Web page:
Waffling on the Constitution

Started by Marvin, Oct 22, 2003, 10:01 AM

previous topic - next topic
Go Down


I heard an interesting soundbite from a Senator this morning that got me thinking.

The clip was about the recent passage of the partial birth abortion bill by the Senate.  It was this Senator's position that the right to an abortion was constitutionally protected and any limit to the practice is unconstitutional.  So, with that statement the Senator espouses a philosophical interpretation of the constitution that whatever is protected by the constitution is absolutely protected.  However, this same Senator is a staunch proponent of gun control laws.  Which, as you all know, is a constitutionally protected right as well.  

So here we have a Senator who on the one hand says that a constitutional right is unassailable and can not be limited in any way (abortion), while on the other hand says that we need to limit the right to gun ownership.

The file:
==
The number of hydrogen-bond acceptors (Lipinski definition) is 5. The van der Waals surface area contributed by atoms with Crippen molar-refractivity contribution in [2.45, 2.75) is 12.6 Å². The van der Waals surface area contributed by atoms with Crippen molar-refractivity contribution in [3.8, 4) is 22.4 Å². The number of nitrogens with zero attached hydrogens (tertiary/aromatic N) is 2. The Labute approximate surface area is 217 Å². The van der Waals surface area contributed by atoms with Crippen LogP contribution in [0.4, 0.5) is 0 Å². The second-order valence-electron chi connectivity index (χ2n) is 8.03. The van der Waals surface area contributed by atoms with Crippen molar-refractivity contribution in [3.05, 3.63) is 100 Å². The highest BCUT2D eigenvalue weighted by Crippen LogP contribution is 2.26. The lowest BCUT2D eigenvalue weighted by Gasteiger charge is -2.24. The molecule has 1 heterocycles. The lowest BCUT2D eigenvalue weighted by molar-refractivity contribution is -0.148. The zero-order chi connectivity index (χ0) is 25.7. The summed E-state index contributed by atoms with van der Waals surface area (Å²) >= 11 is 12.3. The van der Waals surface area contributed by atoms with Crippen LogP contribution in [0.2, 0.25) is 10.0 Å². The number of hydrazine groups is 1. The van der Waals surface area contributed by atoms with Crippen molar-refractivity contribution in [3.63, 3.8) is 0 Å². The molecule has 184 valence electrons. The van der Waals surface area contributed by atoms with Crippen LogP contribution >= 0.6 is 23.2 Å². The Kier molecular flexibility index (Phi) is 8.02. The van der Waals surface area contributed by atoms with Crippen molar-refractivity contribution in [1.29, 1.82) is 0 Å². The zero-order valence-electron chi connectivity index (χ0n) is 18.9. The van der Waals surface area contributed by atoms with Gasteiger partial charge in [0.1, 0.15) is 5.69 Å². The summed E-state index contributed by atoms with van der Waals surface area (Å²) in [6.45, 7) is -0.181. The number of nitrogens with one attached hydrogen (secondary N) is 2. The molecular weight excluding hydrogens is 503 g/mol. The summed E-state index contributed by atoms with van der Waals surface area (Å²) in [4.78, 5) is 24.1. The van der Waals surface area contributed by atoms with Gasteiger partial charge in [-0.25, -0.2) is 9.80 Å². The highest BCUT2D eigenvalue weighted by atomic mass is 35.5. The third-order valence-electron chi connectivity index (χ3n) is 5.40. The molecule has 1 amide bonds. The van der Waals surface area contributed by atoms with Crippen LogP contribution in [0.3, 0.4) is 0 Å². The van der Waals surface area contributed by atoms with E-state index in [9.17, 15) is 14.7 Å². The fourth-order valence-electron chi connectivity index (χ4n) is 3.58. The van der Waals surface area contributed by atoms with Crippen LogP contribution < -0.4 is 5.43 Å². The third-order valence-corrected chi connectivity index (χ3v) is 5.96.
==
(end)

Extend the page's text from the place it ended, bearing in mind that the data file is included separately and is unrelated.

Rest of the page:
What I find funny is that the Senator wishes to protect innocent life in one instance and protect the right to terminate it in the other.  Rather interesting dichotomy if you ask me.  Then again, expecting politicians to actually take a fundamental interpretation methodology and apply it to the issues as opposed to taking an issue and finding a convenient interpretation to fit the issue is rather like hoping you will win the lottery that you forgot to buy a ticket for.

So which method is better:  apply a fundamental interpretation to the Constitution and let that dictate your position on an issue?

Or,  form an opinion on an issue and adapt your interpretation of the Constitution to fit your opinion?

There are pitfalls to each strategy, you end up supporting issues that you are opposed to in the first, and you end up with convoluted interpretations with the second.

Pick your poison.


Go Up